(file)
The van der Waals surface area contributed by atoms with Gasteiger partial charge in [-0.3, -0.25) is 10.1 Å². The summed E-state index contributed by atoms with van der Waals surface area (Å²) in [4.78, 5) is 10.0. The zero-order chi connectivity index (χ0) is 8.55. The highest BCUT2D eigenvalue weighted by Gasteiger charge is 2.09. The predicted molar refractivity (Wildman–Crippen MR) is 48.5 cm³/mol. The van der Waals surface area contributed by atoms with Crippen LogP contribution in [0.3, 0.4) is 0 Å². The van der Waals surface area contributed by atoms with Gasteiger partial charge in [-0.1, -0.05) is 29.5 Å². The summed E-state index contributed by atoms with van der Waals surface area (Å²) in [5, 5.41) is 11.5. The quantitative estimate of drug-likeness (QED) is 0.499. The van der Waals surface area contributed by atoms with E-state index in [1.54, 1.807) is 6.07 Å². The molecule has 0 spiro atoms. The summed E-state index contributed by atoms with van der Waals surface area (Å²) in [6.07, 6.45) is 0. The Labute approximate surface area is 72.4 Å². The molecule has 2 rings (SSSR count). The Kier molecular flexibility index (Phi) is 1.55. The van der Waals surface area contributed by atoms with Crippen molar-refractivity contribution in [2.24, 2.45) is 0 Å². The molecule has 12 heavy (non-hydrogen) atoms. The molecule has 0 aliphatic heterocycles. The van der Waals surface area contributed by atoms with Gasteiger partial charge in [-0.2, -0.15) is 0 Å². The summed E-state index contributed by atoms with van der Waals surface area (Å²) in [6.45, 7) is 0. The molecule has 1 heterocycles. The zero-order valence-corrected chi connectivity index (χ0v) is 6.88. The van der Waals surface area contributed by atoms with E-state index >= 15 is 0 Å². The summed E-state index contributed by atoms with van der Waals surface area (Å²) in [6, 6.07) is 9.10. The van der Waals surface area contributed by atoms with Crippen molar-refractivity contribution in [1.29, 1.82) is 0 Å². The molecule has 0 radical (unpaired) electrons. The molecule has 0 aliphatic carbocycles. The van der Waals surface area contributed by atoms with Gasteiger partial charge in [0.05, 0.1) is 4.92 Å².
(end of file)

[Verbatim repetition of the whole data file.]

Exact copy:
The van der Waals surface area contributed by atoms with Gasteiger partial charge in [-0.3, -0.25) is 10.1 Å². The summed E-state index contributed by atoms with van der Waals surface area (Å²) in [4.78, 5) is 10.0. The zero-order chi connectivity index (χ0) is 8.55. The highest BCUT2D eigenvalue weighted by Gasteiger charge is 2.09. The predicted molar refractivity (Wildman–Crippen MR) is 48.5 cm³/mol. The van der Waals surface area contributed by atoms with Crippen LogP contribution in [0.3, 0.4) is 0 Å². The van der Waals surface area contributed by atoms with Gasteiger partial charge in [-0.1, -0.05) is 29.5 Å². The summed E-state index contributed by atoms with van der Waals surface area (Å²) in [5, 5.41) is 11.5. The quantitative estimate of drug-likeness (QED) is 0.499. The van der Waals surface area contributed by atoms with E-state index in [1.54, 1.807) is 6.07 Å². The molecule has 0 spiro atoms. The summed E-state index contributed by atoms with van der Waals surface area (Å²) in [6.07, 6.45) is 0. The Labute approximate surface area is 72.4 Å². The molecule has 2 rings (SSSR count). The Kier molecular flexibility index (Phi) is 1.55. The van der Waals surface area contributed by atoms with Crippen molar-refractivity contribution in [2.24, 2.45) is 0 Å². The molecule has 12 heavy (non-hydrogen) atoms. The molecule has 0 aliphatic heterocycles. The van der Waals surface area contributed by atoms with Gasteiger partial charge in [-0.2, -0.15) is 0 Å². The summed E-state index contributed by atoms with van der Waals surface area (Å²) in [6.45, 7) is 0. The molecule has 1 heterocycles. The zero-order valence-corrected chi connectivity index (χ0v) is 6.88. The van der Waals surface area contributed by atoms with E-state index >= 15 is 0 Å². The summed E-state index contributed by atoms with van der Waals surface area (Å²) in [6, 6.07) is 9.10. The van der Waals surface area contributed by atoms with Crippen molar-refractivity contribution in [1.29, 1.82) is 0 Å². The molecule has 0 radical (unpaired) electrons. The molecule has 0 aliphatic carbocycles. The van der Waals surface area contributed by atoms with Gasteiger partial charge in [0.05, 0.1) is 4.92 Å².